Soldier of Fortune: Payback Review

| | Comments (0)
Soldier of Fortune: Payback Publisher: Activision
Developer: Cauldron

Platforms: Xbox 360, PlayStation 3 and PC
Reviewed on Xbox 360

A lot of people need killing. As a mercenary for "The Shop," attempting to stop some flimsy terrorist plot, you have the opportunity to execute a seemingly endless supply of nearly identical enemies whose limbs fly off when grazed by a bullet. Hopefully that's enough to save the world.

Kyle Ackerman

We haven't seen a Soldier of Fortune game since 2002 and Soldier of Fortune II: Double Helix. For those of you awaiting a third Soldier of Fortune game, Soldier of Fortune: Payback is going to be a grave disappointment.

Soldier of Fortune: PaybackAfter a few missions in the single-player campaign, it feels like the campaign must have been an afterthought tacked on to the multiplayer game. Then, after attempting the ghost-town-like multiplayer (I never found enough players for a match), it becomes clear that the entirety of Soldier of Fortune: Payback is half-assed. The single-player levels look adequate, but hardly stretch the power of the Xbox 360. Each linear level railroads the player through a series of "gotcha!" moments that force repeated replays and painful returns to long-past checkpoints, with minimal reward or entertainment other than mowing down hundreds of similar foes.

Soldier of Fortune: Payback does offer a prolific selection of weapons, with slightly different capabilities and customizable attachments, but since the game's play involves following a predetermined course and gunning everyone down while taking unbelievable amounts of damage, the tiny added realism is lost in the caricature of combat. Glitches only make matters worse. I was occasionally caught in the geometry of the scenery, saw debris sucked into explosions and was frozen out of the game entirely. When you add to that the fact that the screen becomes impenetrably red when wounded and that nearby melee attacks spun me around (but my own knife was useless), the game was just crystallized frustration.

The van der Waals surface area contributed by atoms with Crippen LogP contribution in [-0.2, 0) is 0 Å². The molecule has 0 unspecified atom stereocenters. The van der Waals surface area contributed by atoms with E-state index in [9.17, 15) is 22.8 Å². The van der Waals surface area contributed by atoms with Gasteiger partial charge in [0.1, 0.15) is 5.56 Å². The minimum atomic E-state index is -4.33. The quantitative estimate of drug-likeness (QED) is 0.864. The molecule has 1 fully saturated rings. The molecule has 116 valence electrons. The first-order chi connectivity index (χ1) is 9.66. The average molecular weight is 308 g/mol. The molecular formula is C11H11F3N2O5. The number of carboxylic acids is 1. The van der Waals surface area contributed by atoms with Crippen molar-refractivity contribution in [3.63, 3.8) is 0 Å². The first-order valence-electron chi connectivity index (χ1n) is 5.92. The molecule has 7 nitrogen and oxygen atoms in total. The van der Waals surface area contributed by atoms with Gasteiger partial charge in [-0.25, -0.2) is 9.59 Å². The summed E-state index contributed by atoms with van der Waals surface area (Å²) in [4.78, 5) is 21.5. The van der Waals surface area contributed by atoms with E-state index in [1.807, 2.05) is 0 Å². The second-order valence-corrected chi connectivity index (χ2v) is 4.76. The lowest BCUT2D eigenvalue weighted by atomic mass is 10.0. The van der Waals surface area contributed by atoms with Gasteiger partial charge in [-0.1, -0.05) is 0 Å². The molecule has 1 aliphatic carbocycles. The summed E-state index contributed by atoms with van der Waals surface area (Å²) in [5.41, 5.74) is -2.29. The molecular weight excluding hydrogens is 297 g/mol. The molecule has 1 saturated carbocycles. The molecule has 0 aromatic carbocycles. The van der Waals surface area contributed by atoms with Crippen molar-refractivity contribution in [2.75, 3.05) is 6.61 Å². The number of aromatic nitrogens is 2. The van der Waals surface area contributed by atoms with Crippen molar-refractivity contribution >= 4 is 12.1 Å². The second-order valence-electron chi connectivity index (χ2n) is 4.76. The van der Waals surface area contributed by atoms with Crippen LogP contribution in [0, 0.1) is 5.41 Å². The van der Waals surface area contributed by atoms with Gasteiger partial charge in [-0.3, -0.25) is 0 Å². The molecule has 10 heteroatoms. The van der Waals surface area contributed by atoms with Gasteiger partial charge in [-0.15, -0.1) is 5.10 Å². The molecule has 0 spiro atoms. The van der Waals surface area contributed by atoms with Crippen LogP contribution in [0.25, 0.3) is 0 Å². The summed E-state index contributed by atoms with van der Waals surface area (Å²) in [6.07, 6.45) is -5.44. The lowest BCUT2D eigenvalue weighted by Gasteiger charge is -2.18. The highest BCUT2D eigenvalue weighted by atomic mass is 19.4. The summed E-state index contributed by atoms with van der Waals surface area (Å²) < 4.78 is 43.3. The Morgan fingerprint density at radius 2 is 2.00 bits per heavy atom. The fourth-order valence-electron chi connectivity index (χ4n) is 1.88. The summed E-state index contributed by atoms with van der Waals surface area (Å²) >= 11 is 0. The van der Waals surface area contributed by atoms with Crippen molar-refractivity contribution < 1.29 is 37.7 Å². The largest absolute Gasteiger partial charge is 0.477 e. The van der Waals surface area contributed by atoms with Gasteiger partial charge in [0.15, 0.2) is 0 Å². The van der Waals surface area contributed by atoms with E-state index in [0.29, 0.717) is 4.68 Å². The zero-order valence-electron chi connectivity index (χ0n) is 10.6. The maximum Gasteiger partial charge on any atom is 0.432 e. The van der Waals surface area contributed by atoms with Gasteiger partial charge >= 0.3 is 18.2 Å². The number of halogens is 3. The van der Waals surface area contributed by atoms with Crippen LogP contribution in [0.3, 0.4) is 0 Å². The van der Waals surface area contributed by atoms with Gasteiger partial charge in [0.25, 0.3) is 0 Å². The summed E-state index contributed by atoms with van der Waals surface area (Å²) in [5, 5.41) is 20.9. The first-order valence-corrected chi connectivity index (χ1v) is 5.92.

The back of the box bears a brazen red stripe screaming "WARNING!!! Violent Subject Matter," and a focus on the graphic violence of the game appears to have been a major selling point. Despite plenty of blood and mediocre rag-doll deaths, the violence that presumably merits the warning is simply the ability to knock off limbs. If you're impressed by having your occasional off-center shot comically lop off an arm, then the violence might work for you, but it's gruesome in the low-budget monster-movie sense rather than actually evoking violence.

Ordinarily, I don't dwell on achievements in games, but I was annoyed that completing the entire single-player campaign on the "Normal" difficulty setting netted me a total of 70 points out of a possible thousand. You can get a few more points for specific feats, and a bunch more for completing missions on "Hard," but no sane person should bother. The game's bosses are only difficult because their awful accents seem to grant them immunity to bullet fire, and the last few levels of the game had me facing off against hordes of soldiers with weapons that could kill me in one shot, as well as plenty of explosives. To make matters worse, in a parking-garage level, they were hiding behind cover in near complete darkness. These final segments of the game were so painful to play that the game's designers must have brainstormed for months on how to make the game less playable. On Hard, I never saw anything but long loading screens.

So, what is there to recommend Soldier of Fortune: Payback? The soundtrack's not always bad.

Leave a comment

About this Entry

This page contains a single entry by Editor published on December 12, 2007 6:55 PM.

Microsoft Releases XNA Game Studio 2.0 was the previous entry.

Frontlines Demo Released for Xbox 360 is the next entry.

Find recent content on the main index or look in the archives to find all content.


Add to Technorati Favorites